|THE TOWN OF WATERVILLE, VERMONT (05492)
*Area, Population and Density rankings refer to Waterville’s relative position among Vermont’s 255 civic entities (9 cities, 242 towns, 4 gores and grants).
ABOUT WATERVILLE, VERMONT Estimated 2010 Population is – 700:
There are Vermont Towns, then there are small Vermont Towns, then there are smaller Vermont Towns. Waterville is one of the Ã¢ÂÂsmaller Vermont Towns! With a population of 697 at the 2000 census, Waterville ranks 97th in Vermont for population density. And yet, it is close to culture, history, and action. Stowe being only 23 miles away, Burlington is 34 miles, and Montreal is less than 100 miles away. Mountains rise to 2,797 feet and 2,620 feet respectively. To the west, Kings Hill is 2,000 Feet and Fletcher Mountain is 2,140 feet.
Waterville is home to five covered bridges, all crossing the Lamoille River: The Village Bridge, The Montgomery Bridge, Jaynes Bridge, The Lumber Mill Bridge, and The Morgan Bridge. This fact is due to the Lamoille River meandering through the valley of the town, making it impossible to travel without a bridge here and there. Waterville was created out of three parcels: Coits Gore, Belvidere Leg and part of Bakersfield. The town contains a little more than 10,000 acres, being essentially the valley through which the North Branch of the Lamoille River flows. Probably the town was given its name because the river was the most important feature, in the same way that Brookline was named in 1794.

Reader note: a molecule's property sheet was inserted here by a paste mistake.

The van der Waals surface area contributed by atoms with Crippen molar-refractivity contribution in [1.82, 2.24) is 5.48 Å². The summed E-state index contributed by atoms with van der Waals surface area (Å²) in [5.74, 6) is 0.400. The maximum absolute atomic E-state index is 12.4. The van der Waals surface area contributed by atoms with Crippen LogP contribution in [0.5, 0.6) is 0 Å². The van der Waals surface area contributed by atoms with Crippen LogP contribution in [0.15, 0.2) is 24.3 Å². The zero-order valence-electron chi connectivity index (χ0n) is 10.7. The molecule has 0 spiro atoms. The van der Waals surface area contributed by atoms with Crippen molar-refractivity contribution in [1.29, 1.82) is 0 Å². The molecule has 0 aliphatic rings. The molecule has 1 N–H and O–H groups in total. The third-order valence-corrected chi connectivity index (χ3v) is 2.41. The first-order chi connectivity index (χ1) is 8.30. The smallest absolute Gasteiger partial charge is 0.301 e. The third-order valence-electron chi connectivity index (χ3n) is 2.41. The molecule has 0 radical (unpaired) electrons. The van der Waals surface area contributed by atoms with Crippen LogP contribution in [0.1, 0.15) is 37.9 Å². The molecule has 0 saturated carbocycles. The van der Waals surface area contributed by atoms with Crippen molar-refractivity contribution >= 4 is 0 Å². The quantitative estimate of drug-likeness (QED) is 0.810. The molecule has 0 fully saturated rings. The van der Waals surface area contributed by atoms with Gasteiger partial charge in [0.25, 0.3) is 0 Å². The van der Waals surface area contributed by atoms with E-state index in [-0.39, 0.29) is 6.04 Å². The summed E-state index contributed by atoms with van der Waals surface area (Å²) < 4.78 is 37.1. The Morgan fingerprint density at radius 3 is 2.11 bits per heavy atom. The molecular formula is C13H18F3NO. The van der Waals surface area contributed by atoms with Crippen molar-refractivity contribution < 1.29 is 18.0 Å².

OF HISTORIC INTEREST
The legislative records give the reason for the establishment of Waterville as a separate town: “It appears to this assembly that it is inconvenient for the inhabitants of the southeast corner of Bakersfield, and that part of Belvidere called the ‘Leg’ to attend town meetings and transact town business in their respective towns, and that Coits Gore ought to be incorporated and form a part of a new town….” The inconvenience was the hills and mountains that effectively blocked communication from east to west, as it has been elsewhere in Vermont, be it within a town, a county or the state as a hole. The records of the Governor and Council show that Coits Gore was also called Williamsburgh, part of a grant that had been made to Vermont’s second Surveyor General, James Whitelaw, James Savage and William Coit. It was the latter’s first name that inspired the Williamsburgh name. Another part of the grant was first known as St. Andrews Gore, and then became Plainfield. James Savage and William Coit were surveyors who worked with General Whitelaw for the state; and their grant was given to them in lieu of back salary, as were grants to Tom Chittenden, Ira Allen, and some of the other founding fathers of the Vermont republic. Material excerpted or adapted from Esther Munroe Swift’s ~ Vermont Place-Names: Footprints of History